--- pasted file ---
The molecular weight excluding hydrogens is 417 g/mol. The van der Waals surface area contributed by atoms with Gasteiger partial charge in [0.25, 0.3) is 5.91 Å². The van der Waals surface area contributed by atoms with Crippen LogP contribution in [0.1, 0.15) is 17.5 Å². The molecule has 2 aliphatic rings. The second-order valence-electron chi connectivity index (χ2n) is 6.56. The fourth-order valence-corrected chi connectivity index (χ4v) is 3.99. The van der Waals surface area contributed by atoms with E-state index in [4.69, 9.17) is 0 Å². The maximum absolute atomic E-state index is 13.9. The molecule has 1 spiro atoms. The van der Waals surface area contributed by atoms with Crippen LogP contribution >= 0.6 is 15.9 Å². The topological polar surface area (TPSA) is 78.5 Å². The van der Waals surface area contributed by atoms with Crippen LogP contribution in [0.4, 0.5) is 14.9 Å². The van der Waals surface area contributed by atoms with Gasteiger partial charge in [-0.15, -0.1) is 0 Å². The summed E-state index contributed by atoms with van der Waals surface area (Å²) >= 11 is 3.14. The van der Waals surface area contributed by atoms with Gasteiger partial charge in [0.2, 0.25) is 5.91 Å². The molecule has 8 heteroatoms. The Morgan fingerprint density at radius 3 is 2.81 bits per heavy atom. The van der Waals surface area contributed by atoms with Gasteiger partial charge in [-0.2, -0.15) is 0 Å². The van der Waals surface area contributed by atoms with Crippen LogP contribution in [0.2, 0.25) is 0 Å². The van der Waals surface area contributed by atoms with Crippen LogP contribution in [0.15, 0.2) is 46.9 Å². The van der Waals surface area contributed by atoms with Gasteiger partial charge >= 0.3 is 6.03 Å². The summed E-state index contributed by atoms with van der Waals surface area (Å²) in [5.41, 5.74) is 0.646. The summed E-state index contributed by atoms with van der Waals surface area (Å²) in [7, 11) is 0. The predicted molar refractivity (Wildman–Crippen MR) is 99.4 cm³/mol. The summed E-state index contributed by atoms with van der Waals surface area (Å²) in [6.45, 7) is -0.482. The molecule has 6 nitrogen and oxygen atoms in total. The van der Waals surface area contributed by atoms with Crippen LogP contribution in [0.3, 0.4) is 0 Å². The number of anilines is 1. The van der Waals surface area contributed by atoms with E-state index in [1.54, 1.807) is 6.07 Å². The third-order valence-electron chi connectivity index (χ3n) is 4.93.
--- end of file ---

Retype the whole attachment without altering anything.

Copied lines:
The molecular weight excluding hydrogens is 417 g/mol. The van der Waals surface area contributed by atoms with Gasteiger partial charge in [0.25, 0.3) is 5.91 Å². The van der Waals surface area contributed by atoms with Crippen LogP contribution in [0.1, 0.15) is 17.5 Å². The molecule has 2 aliphatic rings. The second-order valence-electron chi connectivity index (χ2n) is 6.56. The fourth-order valence-corrected chi connectivity index (χ4v) is 3.99. The van der Waals surface area contributed by atoms with E-state index in [4.69, 9.17) is 0 Å². The maximum absolute atomic E-state index is 13.9. The molecule has 1 spiro atoms. The van der Waals surface area contributed by atoms with Crippen LogP contribution >= 0.6 is 15.9 Å². The topological polar surface area (TPSA) is 78.5 Å². The van der Waals surface area contributed by atoms with Crippen LogP contribution in [0.4, 0.5) is 14.9 Å². The van der Waals surface area contributed by atoms with Gasteiger partial charge in [-0.15, -0.1) is 0 Å². The summed E-state index contributed by atoms with van der Waals surface area (Å²) >= 11 is 3.14. The van der Waals surface area contributed by atoms with Gasteiger partial charge in [0.2, 0.25) is 5.91 Å². The molecule has 8 heteroatoms. The Morgan fingerprint density at radius 3 is 2.81 bits per heavy atom. The van der Waals surface area contributed by atoms with Gasteiger partial charge in [-0.2, -0.15) is 0 Å². The van der Waals surface area contributed by atoms with Crippen LogP contribution in [0.2, 0.25) is 0 Å². The van der Waals surface area contributed by atoms with Crippen LogP contribution in [0.15, 0.2) is 46.9 Å². The van der Waals surface area contributed by atoms with Gasteiger partial charge >= 0.3 is 6.03 Å². The summed E-state index contributed by atoms with van der Waals surface area (Å²) in [5.41, 5.74) is 0.646. The summed E-state index contributed by atoms with van der Waals surface area (Å²) in [7, 11) is 0. The predicted molar refractivity (Wildman–Crippen MR) is 99.4 cm³/mol. The summed E-state index contributed by atoms with van der Waals surface area (Å²) in [6.45, 7) is -0.482. The molecule has 6 nitrogen and oxygen atoms in total. The van der Waals surface area contributed by atoms with Crippen LogP contribution in [0.3, 0.4) is 0 Å². The number of anilines is 1. The van der Waals surface area contributed by atoms with E-state index in [1.54, 1.807) is 6.07 Å². The third-order valence-electron chi connectivity index (χ3n) is 4.93.